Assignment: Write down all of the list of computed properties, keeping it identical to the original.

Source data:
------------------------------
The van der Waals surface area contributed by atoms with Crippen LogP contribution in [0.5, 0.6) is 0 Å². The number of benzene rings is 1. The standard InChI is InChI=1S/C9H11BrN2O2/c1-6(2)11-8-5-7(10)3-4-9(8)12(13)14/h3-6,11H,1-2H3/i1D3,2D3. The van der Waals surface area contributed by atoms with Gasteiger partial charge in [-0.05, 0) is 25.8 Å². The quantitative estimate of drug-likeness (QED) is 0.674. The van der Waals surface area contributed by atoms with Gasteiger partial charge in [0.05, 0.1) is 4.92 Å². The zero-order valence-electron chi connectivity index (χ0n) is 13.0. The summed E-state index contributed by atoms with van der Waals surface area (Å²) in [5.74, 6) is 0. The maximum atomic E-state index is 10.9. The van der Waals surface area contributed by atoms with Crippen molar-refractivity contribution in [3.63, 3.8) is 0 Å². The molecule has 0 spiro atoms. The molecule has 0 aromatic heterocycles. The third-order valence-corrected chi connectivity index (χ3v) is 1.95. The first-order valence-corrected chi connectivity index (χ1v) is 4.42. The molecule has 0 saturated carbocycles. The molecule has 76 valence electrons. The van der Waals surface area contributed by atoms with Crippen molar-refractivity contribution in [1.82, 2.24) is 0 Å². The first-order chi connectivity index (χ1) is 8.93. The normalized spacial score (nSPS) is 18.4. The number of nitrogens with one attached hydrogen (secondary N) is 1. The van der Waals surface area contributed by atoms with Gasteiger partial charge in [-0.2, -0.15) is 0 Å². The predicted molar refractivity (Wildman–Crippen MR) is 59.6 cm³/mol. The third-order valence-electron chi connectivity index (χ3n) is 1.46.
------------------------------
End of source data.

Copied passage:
The van der Waals surface area contributed by atoms with Crippen LogP contribution in [0.5, 0.6) is 0 Å². The number of benzene rings is 1. The standard InChI is InChI=1S/C9H11BrN2O2/c1-6(2)11-8-5-7(10)3-4-9(8)12(13)14/h3-6,11H,1-2H3/i1D3,2D3. The van der Waals surface area contributed by atoms with Gasteiger partial charge in [-0.05, 0) is 25.8 Å². The quantitative estimate of drug-likeness (QED) is 0.674. The van der Waals surface area contributed by atoms with Gasteiger partial charge in [0.05, 0.1) is 4.92 Å². The zero-order valence-electron chi connectivity index (χ0n) is 13.0. The summed E-state index contributed by atoms with van der Waals surface area (Å²) in [5.74, 6) is 0. The maximum atomic E-state index is 10.9. The van der Waals surface area contributed by atoms with Crippen molar-refractivity contribution in [3.63, 3.8) is 0 Å². The molecule has 0 spiro atoms. The molecule has 0 aromatic heterocycles. The third-order valence-corrected chi connectivity index (χ3v) is 1.95. The first-order valence-corrected chi connectivity index (χ1v) is 4.42. The molecule has 0 saturated carbocycles. The molecule has 76 valence electrons. The van der Waals surface area contributed by atoms with Crippen molar-refractivity contribution in [1.82, 2.24) is 0 Å². The first-order chi connectivity index (χ1) is 8.93. The normalized spacial score (nSPS) is 18.4. The number of nitrogens with one attached hydrogen (secondary N) is 1. The van der Waals surface area contributed by atoms with Gasteiger partial charge in [-0.2, -0.15) is 0 Å². The predicted molar refractivity (Wildman–Crippen MR) is 59.6 cm³/mol. The third-order valence-electron chi connectivity index (χ3n) is 1.46.